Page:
Afghanistan says may seek India’s military assistance if Taliban talks fail

New Delhi, July 15 (KMS): Afghan Ambassador to India, Farid Mamundzay, has said that the government of Afghanistan may, at some future point, seek India’s military assistance if talks with the Taliban fail amid a withdrawal of US troops from Afghanistan.

According to Kashmir Media Service, he, however, said that the aid sought would not involve sending troops but could be in areas like training and technical support.

Representatives of the Taliban and the Afghanistan government have been holding talks amid the Taliban’s increasing control over the country even as the US looks to wind up its almost two-decade war there by the end of August. However, the peace talks supposedly taking place in Doha have largely fizzled out, and the Taliban now appear set on a complete military victory.

“Should we not get to a stage in the peace process with the Taliban, then maybe a time (will come) where we would be seeking India’s military assistance, more military assistance in the years ahead,” Farid Mamundzay said in an interview in New Delhi.

“We are not seeking India’s assistance with sending troops to Afghanistan. Their footprint in Afghanistan to fight our war would not be needed at this stage,” he said.

He explained how, for instance, how the Air Force is an area where his country would require assistance in and that more opportunities could be explored on this front. The envoy cited pilot training, for which Afghanistan would want India’s involvement.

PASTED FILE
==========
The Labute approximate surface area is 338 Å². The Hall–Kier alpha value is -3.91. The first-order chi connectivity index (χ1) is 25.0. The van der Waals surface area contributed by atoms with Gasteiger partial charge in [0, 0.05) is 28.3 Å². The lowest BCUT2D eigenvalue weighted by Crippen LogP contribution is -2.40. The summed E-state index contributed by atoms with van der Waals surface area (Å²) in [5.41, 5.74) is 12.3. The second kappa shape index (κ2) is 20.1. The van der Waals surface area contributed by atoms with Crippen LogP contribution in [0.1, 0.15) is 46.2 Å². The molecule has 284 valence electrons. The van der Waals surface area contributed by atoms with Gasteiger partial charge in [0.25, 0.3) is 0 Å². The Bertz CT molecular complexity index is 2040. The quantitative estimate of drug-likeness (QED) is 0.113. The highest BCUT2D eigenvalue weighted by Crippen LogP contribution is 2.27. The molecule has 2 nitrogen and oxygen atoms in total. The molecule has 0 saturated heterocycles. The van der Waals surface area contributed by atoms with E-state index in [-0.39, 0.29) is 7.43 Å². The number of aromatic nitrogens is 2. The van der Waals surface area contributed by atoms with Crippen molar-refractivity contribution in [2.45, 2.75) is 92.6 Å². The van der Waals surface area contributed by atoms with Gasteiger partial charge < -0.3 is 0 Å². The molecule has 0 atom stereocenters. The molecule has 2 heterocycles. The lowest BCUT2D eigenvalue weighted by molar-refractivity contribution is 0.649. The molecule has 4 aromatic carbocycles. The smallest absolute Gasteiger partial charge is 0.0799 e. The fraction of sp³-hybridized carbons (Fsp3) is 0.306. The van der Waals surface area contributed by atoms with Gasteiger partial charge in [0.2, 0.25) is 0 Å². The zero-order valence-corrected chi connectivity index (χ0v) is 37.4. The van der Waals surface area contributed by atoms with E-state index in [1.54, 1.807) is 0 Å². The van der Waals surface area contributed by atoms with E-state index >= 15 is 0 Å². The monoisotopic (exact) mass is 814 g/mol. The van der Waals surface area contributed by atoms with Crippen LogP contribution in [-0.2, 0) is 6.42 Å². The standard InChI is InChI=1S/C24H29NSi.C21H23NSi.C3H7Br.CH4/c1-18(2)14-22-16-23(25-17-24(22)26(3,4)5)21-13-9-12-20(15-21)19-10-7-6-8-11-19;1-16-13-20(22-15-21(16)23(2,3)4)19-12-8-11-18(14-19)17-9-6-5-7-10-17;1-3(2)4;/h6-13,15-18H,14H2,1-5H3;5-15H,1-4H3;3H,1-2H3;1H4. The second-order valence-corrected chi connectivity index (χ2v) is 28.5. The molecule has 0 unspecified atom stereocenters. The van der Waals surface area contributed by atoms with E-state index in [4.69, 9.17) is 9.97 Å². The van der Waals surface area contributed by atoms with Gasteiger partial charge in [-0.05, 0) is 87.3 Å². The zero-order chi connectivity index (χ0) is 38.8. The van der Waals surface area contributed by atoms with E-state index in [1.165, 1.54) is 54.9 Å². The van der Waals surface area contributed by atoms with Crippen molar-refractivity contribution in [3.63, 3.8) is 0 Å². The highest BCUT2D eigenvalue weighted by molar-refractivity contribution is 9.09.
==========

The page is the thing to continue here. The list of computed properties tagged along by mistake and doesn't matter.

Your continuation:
The current situation in Afghanistan is “very dire” and “very problematic”, with the government forces actively fighting the Taliban in around 150 of the 376 districts, the Ambassador said.

“So one-third of the country is in active fight… Over two lakh people have been displaced internally in the country since April 2021 alone, with close to 4,000 killed,” he said.

The Taliban have swept through much of northern Afghanistan in recent weeks and the government now holds little more than a constellation of provincial capitals that must largely be reinforced and resupplied by air, AFP reported.

The Taliban have, however, said they do not want to battle government forces inside cities.

On Sunday, India evacuated diplomats and security personnel from its Kandahar consulate in the wake of intense fighting.

It is worth mentioning here that two Indian planes landed in Afghanistan’s Kandahar on Saturday to airlift its team of a diplomatic mission serving there apparently, only to emerge later that it dropped ammunition in the guise of it to be used against Afghan Taliban. The entire episode exposed the double game of the Indian authorities, who on the one hand are trying to engage the Taliban team in Doha in talks, while on the other, providing the Afghan forces with ammunition to be used against them in the guise of airlifting its diplomatic mission in Kandahar.

Two C-130 planes of India landed in Afghanistan on 10 and 11 July to airlift their team of diplomats in Kandahar. The planes on July 10 dropped 40 tonnes of ammunition of 122-mm cannon and delivered the same consignment the next day, local media reported. Earlier in the day, a report emerged that India has evacuated around 50 diplomats and other staff members of the Kandahar consulate in Afghanistan in view of the intense fighting near Kandahar city. The personnel at the consulate were flown to Delhi by an Air Force plane. India confirmed on Sunday it had brought back officials from its consulate in Kandahar.

Taliban officials said on Friday the insurgent group had taken control of 85% of Afghanistan’s territory, as the United States and others withdraw the bulk of their troops after 20 years of fighting. Afghan government officials dismissed the assertion as a propaganda campaign. KMS